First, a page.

Consistent global positioning is the cornerstone of any successful global brand growth strategy. Without it brands risk becoming irrelevant before they even get established in international markets.
Scaling a local brand into a regional or global powerhouse is one of the most difficult challenges many organisations face. Corporate history is littered with expansion attempts which failed to survive the complexities and competitiveness of global markets. But it also contains the remarkable success stories of small local brands which went on to become globally recognisable icons and significant drivers of value and growth for their organisations.
The majority of recognised global brands (such as GE, Nokia, Microsoft, Nokia, Toyota, Nestle, Coca Cola, Disney, IBM) all maintained a consistent brand image, driven by holistic positioning and strict adherence to a system of rules and guidelines.
Establishing a homogenous brand image
Consistent positioning is by far one of the strongest enablers of global brand growth. In the late 20th century when organisations like IBM, GE, Disney and Coca Cola where establishing themselves across the globe, their focus was driven by the desire to establish a homogenous brand image in the minds of their consumers. This is even more crucial in today’s world where global consumers are constantly bombarded by brand messages (local and global), and exposed to a multitude of brands in their travels.
Today’s consumers read and form opinions about brands online and from social media, and have the potential to become strong brand advocates or critics with the ability to influence perceptions through their online and offline conversations. With this in mind companies looking to expand internationally must be consistent with their brand messaging and positioning to maximise their strength in all markets.
There are rich success stories of global brand building. The luxury hotel group, Aman Resorts, slowly expanded into the international market through a strategy of consistent positioning and excellent brand experience which it marketed through “Aman-junkies”- ultra-wealthy consumers who spread the word about the brand’s position, and their experience, among their networks. Repeat visits at Aman resorts are as high as 50 percent. Starting off as an Asia-based hospitality company, it is now setting up a sizeable office in London, as its resorts build up clientele outside Asia.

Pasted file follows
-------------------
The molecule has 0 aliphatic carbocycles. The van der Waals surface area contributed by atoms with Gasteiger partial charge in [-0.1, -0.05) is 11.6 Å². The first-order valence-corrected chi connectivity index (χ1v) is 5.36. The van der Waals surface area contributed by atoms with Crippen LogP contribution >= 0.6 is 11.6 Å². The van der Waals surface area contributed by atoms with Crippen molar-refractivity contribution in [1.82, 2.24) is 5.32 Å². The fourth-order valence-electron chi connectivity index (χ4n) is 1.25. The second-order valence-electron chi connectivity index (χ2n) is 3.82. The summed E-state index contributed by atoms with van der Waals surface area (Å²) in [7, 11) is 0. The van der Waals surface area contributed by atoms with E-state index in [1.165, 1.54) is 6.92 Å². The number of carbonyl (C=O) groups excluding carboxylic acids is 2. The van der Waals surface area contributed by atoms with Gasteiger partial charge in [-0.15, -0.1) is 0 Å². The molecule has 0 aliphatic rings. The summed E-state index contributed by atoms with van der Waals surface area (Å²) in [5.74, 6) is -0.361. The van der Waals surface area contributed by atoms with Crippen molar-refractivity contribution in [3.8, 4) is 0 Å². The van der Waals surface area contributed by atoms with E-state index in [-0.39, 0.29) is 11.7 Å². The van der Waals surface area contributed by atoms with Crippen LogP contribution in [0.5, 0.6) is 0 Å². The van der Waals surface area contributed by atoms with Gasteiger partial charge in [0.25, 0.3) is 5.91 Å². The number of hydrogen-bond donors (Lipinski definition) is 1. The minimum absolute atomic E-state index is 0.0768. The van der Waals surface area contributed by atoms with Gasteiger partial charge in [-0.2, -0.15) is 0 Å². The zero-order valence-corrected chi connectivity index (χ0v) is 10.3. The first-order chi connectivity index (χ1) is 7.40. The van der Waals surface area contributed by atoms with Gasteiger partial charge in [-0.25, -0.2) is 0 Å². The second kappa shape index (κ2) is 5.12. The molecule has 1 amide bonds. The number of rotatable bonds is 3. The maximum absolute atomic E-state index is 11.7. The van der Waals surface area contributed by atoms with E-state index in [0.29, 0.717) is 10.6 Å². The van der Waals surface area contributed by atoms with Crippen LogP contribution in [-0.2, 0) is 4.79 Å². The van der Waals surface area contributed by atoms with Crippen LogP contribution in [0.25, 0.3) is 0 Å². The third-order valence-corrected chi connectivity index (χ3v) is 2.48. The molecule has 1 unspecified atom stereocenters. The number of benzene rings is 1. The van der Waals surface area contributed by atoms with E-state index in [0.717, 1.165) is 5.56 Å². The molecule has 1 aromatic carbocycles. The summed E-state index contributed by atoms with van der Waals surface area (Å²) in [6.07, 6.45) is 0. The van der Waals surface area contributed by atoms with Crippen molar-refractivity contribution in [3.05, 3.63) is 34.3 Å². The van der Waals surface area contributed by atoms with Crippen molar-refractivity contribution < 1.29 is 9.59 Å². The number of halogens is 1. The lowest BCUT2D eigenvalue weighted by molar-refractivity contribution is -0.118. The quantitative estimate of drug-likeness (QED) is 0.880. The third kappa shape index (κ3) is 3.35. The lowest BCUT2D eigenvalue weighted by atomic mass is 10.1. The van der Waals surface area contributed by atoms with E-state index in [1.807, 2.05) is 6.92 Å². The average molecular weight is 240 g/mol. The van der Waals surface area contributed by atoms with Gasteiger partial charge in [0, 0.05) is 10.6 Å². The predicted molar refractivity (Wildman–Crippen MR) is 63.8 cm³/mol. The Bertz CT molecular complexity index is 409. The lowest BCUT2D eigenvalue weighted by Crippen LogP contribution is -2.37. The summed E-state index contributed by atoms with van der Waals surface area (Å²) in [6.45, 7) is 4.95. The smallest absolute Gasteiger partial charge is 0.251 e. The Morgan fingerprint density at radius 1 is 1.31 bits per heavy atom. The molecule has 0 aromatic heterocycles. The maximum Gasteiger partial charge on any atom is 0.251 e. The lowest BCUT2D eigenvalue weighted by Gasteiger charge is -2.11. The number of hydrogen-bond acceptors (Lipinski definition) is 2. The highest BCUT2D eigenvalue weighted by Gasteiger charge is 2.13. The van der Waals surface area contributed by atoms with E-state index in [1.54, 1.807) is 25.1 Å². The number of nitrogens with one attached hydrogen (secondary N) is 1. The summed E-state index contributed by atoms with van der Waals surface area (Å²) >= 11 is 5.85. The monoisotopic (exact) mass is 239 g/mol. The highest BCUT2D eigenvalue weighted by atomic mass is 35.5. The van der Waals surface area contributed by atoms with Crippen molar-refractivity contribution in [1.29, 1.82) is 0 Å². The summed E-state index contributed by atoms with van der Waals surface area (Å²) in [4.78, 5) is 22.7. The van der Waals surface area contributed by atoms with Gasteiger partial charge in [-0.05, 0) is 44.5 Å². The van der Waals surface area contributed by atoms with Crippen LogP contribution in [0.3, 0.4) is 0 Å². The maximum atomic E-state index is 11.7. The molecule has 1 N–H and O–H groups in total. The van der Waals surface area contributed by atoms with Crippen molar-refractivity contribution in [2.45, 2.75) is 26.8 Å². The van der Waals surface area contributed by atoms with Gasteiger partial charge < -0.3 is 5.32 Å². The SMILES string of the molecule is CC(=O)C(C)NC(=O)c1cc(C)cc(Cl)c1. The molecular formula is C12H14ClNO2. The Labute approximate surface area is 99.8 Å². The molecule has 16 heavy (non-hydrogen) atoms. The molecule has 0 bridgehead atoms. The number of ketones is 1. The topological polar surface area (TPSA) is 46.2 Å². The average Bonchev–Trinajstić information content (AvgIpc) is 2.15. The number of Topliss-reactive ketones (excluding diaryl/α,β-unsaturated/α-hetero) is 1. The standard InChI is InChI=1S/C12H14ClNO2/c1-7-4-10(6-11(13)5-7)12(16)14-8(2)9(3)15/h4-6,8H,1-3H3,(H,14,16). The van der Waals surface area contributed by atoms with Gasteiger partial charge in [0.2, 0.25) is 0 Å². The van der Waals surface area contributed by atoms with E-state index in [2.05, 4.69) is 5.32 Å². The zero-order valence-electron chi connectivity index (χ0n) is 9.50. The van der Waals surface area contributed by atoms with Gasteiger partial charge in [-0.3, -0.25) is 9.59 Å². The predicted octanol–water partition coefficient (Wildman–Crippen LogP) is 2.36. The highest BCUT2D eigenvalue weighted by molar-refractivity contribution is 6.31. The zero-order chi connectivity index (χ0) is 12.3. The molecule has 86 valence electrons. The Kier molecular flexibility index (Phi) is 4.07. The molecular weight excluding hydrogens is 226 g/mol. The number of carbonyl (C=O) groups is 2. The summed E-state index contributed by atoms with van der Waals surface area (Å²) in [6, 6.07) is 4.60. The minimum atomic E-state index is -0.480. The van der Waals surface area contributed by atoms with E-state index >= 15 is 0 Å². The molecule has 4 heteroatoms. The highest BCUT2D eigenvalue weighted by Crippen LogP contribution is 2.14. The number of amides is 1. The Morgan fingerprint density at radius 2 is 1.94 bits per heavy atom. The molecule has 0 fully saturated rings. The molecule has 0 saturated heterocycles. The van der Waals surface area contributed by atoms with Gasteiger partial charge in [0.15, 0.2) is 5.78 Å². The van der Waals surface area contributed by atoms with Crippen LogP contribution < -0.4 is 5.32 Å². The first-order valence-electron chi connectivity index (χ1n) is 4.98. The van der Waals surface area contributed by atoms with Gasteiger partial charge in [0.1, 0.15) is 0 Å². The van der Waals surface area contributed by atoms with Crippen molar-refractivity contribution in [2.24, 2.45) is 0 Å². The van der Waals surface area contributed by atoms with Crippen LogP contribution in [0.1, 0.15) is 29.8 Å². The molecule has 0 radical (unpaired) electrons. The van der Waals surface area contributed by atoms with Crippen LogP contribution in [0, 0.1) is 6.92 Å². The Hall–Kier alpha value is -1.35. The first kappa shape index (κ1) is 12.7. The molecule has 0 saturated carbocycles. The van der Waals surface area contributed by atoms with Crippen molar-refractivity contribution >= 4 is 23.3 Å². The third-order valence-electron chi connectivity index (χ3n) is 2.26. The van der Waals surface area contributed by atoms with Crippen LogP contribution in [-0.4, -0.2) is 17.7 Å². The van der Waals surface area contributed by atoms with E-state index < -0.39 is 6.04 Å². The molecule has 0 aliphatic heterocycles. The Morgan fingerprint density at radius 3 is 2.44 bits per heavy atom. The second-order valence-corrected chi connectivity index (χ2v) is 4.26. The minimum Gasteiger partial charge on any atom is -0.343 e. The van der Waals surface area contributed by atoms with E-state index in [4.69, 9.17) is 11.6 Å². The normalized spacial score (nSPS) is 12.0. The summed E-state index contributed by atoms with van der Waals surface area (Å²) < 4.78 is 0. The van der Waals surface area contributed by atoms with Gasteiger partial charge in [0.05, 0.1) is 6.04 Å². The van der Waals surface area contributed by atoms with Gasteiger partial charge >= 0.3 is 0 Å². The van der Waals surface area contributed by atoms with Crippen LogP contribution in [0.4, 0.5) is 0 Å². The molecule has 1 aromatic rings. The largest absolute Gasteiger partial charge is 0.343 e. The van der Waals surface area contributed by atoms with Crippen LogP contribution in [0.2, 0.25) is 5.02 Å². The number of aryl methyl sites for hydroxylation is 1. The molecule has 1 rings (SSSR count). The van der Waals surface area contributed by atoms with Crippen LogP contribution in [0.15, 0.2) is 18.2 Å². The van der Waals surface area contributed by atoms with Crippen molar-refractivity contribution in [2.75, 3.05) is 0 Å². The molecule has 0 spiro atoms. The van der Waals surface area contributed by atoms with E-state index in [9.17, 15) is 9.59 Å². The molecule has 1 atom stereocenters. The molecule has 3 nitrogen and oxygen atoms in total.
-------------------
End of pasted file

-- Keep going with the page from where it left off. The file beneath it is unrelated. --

Smoothie and juice manufacturer, Innocent Drinks started off in the UK, before Coca Cola (in a highly controversial move) bought a majority stake, bringing with it significant marketing and distribution muscle. The company navigated the complex waters of international expansion by taking strategic decisions on point-of-sale channels and retail placement, without diluting brand positioning, thus strengthening its brand equity. Innocent Drinks’ products are now available in 13 countries across Europe and, while it is not yet global, by 2010 it had become Europe’s number one smoothie maker.
Telling their own stories
Lifestyle brand, Tory Burch is another example of global expansion success. Its products are very diversified with offerings in 12 categories from clothing to watches. The single thread that cuts across the brand is the concept of storytelling. The personal stories about each product, many of which are named after founder Tory Burch’s family and loved ones, drive the brand’s consistent positioning. As collections are refreshed season to season, they always reflect a personal side.
Huawei is another strong success story, building a global brand out of a B2B OEM legacy. In 2015, it surpassed Microsoft as the third biggest mobile phone manufacturer (by the number of mobile phones shipped). The key to its achievement was the consistent positioning of its products as “high technology life changers” for target consumers. The company’s vision, to enrich life through communication, translates into its product offerings and messages. For Huawei, this consistent positioning was also important to counter the poor quality perceptions often associated with China-based manufacturers. The company’s ability to innovate has helped position its products as high technology enablers. Ranked second in terms of global Patent Cooperation Treaty patent applications in 2013, Huawei has over 70,000 employees engaged in Research & Development work.
Touching the hearts and minds of consumers
These examples illustrate the different ways companies have achieved consistent positioning across geographies during global brand expansion; using their brand positioning to overcome challenges and find ways of handling market imperfections. Their successes were due in part to their ability to exhibit patience and perseverance and resist the temptation of entering new markets too early to protect their brand’s positioning.
Having consistent global positioning may not be the only factor that influences global and regional advancement, but it is the cornerstone of all successful growth strategies. Any scaling strategy that has led a local company to become an international icon has always focused on the transitioning of their brands’ core values and positioning for global customers. An understanding of cultural, social, market, regulatory and government factors are important, but none can replace the importance of having a brand that can speak a universal language and touch the hearts and minds of consumers across the world.
Martin Roll is a business & brand strategist, and the founder of Martin Roll Company. He provides advisory and guidance on leadership, strategy and execution, and how to build and sustain high performing, enduring brand-driven businesses and global, marketing-oriented organisations. Martin Roll has an MBA from INSEAD (’99D) and is the author of Asian Brand Strategy. You can follow him on Twitter @MartinRoll